Christian Hamburger

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Christian Hamburger
Born(1904-02-19)February 19, 1904
DiedOctober 6, 1992(1992-10-06) (aged 88)
Known forChristine Jorgensen sex reassignment
Chief editor of Acta Endocrinologica

Christian Hamburger (19 February 1904 – 6 October 1992)[1] was a Danish endocrinologist. He worked in Copenhagen and was the doctor responsible for Christine Jorgensen's sex reassignment, and she even chose her name in honor of him.[2]


Hamburger was born into a wealthy Copenhagen family in 1904; his father was a physician.[3]:74 He completed his medical training in Copenhagen from 1928 to 1932.[4] He began working in the field of endocrinology in 1930, and after completing a doctoral thesis in 1933, he became head of the Hormone Department of Statens Serum Institut, a medical research institute.[5] In 1936, he studied in New York for six months with a scholarship from the Rockefeller Foundation.[4] He co-founded the Danish Society for Endocrinology in 1947 and was the society's chairman from its foundation until 1972. When Acta Endocrinologica (now the European Journal of Endocrinology), the official publication of the European Society of Endocrinology, was established in 1948, Hamburger was appointed an associate editor; he was chief editor of the journal from 1960 until his retirement in 1973.[5]

Hamburger's early research was focused on gonadotropins. He was the first to show that the urine of castrated males contains follicle-stimulating hormone.[5] His doctoral thesis showed that the gonadotropin hormone present in the urine of pregnant women is produced by chorionic tissue rather than the pituitary gland; he thus named the hormone human chorionic gonadotropin.[4] His later research covered topics including androgen hormones, 17-ketosteroids, antigonadotropins, and methods for administering sex hormones.[5]

Hamburger received international attention in 1952[4] after treating Christine Jorgensen, an American transgender woman who wanted a male-to-female sex reassignment. Under Hamburger's care, Jorgensen was given estrogen hormone replacement therapy and underwent a penectomy and orchidectomy. Hamburger felt that it was unethical to deny medical treatment to transgender women in order to make their lives "as tolerable as possible". He believed that psychotherapy was futile in these patients. Gordene Olga MacKenzie, the author of the 1994 book Transgender Nation, referred to Hamburger and Harry Benjamin as "the two pioneering figures most responsible for the creation of modern clinical transsexual ideology". She claimed that the Jorgensen case provided the model for contemporary treatment of transgender people in the United States.[2] Richard F. Docter, who authored a 2013 biography of Jorgensen, wrote of Hamburger: "He is seldom credited with being the inventor of the modern protocol for transsexualism, but he was."[3]:90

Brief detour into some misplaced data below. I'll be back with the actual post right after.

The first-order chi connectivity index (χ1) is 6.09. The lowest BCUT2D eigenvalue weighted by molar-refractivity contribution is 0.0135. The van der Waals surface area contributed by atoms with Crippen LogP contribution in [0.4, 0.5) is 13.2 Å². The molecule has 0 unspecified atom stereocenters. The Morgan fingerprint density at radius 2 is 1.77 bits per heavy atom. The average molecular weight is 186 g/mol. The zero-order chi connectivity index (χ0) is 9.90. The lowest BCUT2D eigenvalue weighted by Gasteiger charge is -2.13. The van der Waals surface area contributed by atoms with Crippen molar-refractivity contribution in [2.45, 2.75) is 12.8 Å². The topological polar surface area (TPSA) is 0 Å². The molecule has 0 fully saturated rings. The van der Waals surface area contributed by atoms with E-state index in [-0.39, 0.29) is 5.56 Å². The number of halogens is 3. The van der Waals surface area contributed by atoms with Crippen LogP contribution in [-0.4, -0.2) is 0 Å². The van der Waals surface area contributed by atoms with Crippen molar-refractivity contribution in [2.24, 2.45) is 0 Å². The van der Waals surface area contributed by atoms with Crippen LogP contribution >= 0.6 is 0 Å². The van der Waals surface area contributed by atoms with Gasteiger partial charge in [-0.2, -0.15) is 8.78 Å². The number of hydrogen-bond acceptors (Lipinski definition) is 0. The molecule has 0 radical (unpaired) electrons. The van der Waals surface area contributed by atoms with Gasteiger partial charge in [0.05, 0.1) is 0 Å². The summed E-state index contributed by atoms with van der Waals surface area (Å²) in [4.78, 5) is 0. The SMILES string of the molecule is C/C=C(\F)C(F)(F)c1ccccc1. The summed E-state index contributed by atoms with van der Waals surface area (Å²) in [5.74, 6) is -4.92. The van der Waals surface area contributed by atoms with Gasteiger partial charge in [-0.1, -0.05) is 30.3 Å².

1. ^ "Christian Hamburger 19.2.1904–6.10.1992" (in Danish). Københavns Biblioteker. Retrieved 13 April 2017.
  2. ^ a b MacKenzie, Gordene Olga (1994). Transgender Nation. Popular Press. pp. 72–73. ISBN 978-0-87972-596-9.
  3. ^ a b Docter, Richard F. (2013). Becoming a Woman: A Biography of Christine Jorgensen. Routledge. ISBN 978-1-136-57628-7.
  4. ^ a b c d Pedersen-Bjergaard, K. (1964). "Christian Hamburger on the Occasion of His Sixtieth Birthday". Acta Endocrinologica. 45: S3–S7. doi:10.1530/acta.0.045S003.
  5. ^ a b c d Starup, Jørgen (1974). "Christian Hamburger". Acta Endocrinologica. 75: 1–2. doi:10.1530/acta.0.0750001.